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Posted by Harv........ on April 11, 2001 21:19:40 UTC

If the universe is such as it is because of math (i.e., a form of platonism), then such a conjecture can never be more than a scientific hypothesis. For example, let's say that the Pythagorean theorem is the reason for the universe and all there is in nature. Let's say that a whole sort of predictions arise from this notion and the accuracy of our predictions are uncanny. Nevertheless, we can but into doubt a few assumptions of the ontological nature of Pythagoreans theorem that couldn't possibly be subject to testing.

For example, we could postulate that there is an 'outside' universe that has a certain regularity that the Pythagorean theorem is only an approximation. In this case, it isn't an ontological law responsible for our universe, but it is some meta-universe that has regularities of nature that produce universes such as ours. Scientifically there is no way to test this possibility.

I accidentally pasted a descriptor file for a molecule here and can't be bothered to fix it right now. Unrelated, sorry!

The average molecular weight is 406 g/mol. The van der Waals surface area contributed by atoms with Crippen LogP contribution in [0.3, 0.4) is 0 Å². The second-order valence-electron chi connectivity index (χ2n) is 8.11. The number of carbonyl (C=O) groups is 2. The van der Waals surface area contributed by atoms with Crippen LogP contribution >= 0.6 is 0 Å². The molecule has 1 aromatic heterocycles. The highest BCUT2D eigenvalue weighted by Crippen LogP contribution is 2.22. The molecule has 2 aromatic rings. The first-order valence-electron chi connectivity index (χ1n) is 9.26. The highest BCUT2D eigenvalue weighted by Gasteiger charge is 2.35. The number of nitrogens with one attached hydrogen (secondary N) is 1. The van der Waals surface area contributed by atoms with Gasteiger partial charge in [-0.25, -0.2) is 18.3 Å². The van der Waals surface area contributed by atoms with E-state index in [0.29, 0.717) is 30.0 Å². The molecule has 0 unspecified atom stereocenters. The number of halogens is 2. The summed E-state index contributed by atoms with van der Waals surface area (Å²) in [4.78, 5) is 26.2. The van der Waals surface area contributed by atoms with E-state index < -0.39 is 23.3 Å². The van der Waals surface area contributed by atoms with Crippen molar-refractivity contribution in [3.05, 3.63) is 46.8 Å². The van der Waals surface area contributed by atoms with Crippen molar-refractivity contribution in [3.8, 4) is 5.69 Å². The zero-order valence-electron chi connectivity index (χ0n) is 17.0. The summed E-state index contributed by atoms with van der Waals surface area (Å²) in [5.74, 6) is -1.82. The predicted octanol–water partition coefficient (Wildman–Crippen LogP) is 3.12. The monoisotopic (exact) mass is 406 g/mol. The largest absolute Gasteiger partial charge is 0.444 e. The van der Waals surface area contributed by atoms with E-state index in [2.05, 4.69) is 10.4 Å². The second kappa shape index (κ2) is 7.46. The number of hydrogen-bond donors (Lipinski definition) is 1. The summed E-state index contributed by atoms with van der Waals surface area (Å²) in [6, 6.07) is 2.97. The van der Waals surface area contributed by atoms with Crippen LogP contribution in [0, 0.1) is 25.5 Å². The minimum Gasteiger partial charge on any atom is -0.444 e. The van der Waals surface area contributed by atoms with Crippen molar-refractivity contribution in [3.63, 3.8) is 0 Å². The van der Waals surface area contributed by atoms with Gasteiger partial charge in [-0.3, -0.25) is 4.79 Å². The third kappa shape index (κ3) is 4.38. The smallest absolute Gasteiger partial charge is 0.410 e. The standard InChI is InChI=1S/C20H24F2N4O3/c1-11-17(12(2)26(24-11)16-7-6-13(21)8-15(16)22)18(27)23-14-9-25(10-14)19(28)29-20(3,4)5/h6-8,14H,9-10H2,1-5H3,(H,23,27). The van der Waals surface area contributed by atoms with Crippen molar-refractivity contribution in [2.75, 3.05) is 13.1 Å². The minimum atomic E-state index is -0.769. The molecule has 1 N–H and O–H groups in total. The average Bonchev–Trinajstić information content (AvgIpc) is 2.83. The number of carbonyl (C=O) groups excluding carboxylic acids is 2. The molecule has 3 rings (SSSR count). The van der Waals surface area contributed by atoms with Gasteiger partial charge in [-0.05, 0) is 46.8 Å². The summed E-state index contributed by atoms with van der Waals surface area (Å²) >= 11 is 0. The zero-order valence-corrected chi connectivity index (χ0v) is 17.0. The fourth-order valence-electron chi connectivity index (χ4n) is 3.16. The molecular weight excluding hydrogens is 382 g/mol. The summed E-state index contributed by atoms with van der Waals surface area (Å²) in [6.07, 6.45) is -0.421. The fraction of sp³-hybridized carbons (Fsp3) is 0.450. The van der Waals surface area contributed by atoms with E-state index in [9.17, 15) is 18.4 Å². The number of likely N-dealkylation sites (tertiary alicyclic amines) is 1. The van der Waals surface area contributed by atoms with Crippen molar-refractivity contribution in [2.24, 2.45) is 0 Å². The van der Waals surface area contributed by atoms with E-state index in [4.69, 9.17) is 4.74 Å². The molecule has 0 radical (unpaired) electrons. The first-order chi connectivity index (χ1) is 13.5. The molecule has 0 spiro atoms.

Another example, let's say that we have very crude instruments in the 21st century. But, let's say that we either advance far enough or come in contact with an advanced interstellar civilization that has such technology, and we see from advanced instruments that the Pythagorean theorem hypothesis starts to deviate from more accurate experiments performed with these advanced instruments. Sure enough, before the experiment is published a brilliant theorist comes along and tells us that it isn't Pythagorean's theorem at all which caused the universe, rather it is the Euler-LaGrange equations which are directly responsible. On and on we could play this cat and mouse game.

Science doesn't produce ontological facts of the world. It produces empirical facts which are always tentative in the sense that they are always somewhat vunerable to change as new developments in science continue to be introduced.

Harv

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